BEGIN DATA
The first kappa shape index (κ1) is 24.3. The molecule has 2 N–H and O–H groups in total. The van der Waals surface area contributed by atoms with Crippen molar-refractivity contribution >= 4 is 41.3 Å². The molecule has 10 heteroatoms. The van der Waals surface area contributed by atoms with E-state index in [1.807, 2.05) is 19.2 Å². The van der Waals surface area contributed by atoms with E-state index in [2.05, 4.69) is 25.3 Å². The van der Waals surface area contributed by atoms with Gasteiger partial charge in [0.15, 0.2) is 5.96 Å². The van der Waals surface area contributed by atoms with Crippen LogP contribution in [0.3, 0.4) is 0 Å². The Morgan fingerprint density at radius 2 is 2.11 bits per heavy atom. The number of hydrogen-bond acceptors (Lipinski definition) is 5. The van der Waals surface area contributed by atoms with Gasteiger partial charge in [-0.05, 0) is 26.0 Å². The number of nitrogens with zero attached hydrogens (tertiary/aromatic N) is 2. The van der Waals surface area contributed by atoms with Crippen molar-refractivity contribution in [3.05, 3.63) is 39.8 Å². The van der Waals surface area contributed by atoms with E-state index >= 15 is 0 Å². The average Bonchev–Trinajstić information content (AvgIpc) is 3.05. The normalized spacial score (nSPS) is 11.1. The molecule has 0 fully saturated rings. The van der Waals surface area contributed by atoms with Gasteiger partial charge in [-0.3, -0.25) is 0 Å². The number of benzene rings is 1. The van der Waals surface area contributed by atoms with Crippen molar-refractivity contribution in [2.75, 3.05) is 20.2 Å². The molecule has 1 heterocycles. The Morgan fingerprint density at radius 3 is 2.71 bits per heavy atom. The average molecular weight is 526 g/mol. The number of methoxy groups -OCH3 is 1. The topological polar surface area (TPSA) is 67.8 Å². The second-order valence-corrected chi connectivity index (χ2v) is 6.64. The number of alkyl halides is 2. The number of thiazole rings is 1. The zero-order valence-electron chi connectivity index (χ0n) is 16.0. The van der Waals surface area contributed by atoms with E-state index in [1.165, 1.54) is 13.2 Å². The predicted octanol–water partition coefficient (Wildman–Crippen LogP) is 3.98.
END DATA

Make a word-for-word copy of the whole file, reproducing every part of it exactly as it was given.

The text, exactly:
The first kappa shape index (κ1) is 24.3. The molecule has 2 N–H and O–H groups in total. The van der Waals surface area contributed by atoms with Crippen molar-refractivity contribution >= 4 is 41.3 Å². The molecule has 10 heteroatoms. The van der Waals surface area contributed by atoms with E-state index in [1.807, 2.05) is 19.2 Å². The van der Waals surface area contributed by atoms with E-state index in [2.05, 4.69) is 25.3 Å². The van der Waals surface area contributed by atoms with Gasteiger partial charge in [0.15, 0.2) is 5.96 Å². The van der Waals surface area contributed by atoms with Crippen LogP contribution in [0.3, 0.4) is 0 Å². The Morgan fingerprint density at radius 2 is 2.11 bits per heavy atom. The number of hydrogen-bond acceptors (Lipinski definition) is 5. The van der Waals surface area contributed by atoms with Gasteiger partial charge in [-0.05, 0) is 26.0 Å². The number of nitrogens with zero attached hydrogens (tertiary/aromatic N) is 2. The van der Waals surface area contributed by atoms with Crippen molar-refractivity contribution in [3.05, 3.63) is 39.8 Å². The van der Waals surface area contributed by atoms with E-state index >= 15 is 0 Å². The average Bonchev–Trinajstić information content (AvgIpc) is 3.05. The normalized spacial score (nSPS) is 11.1. The molecule has 0 fully saturated rings. The van der Waals surface area contributed by atoms with Gasteiger partial charge in [-0.3, -0.25) is 0 Å². The number of benzene rings is 1. The van der Waals surface area contributed by atoms with Crippen molar-refractivity contribution in [2.75, 3.05) is 20.2 Å². The molecule has 1 heterocycles. The Morgan fingerprint density at radius 3 is 2.71 bits per heavy atom. The average molecular weight is 526 g/mol. The number of methoxy groups -OCH3 is 1. The topological polar surface area (TPSA) is 67.8 Å². The second-order valence-corrected chi connectivity index (χ2v) is 6.64. The number of alkyl halides is 2. The number of thiazole rings is 1. The zero-order valence-electron chi connectivity index (χ0n) is 16.0. The van der Waals surface area contributed by atoms with E-state index in [1.165, 1.54) is 13.2 Å². The predicted octanol–water partition coefficient (Wildman–Crippen LogP) is 3.98.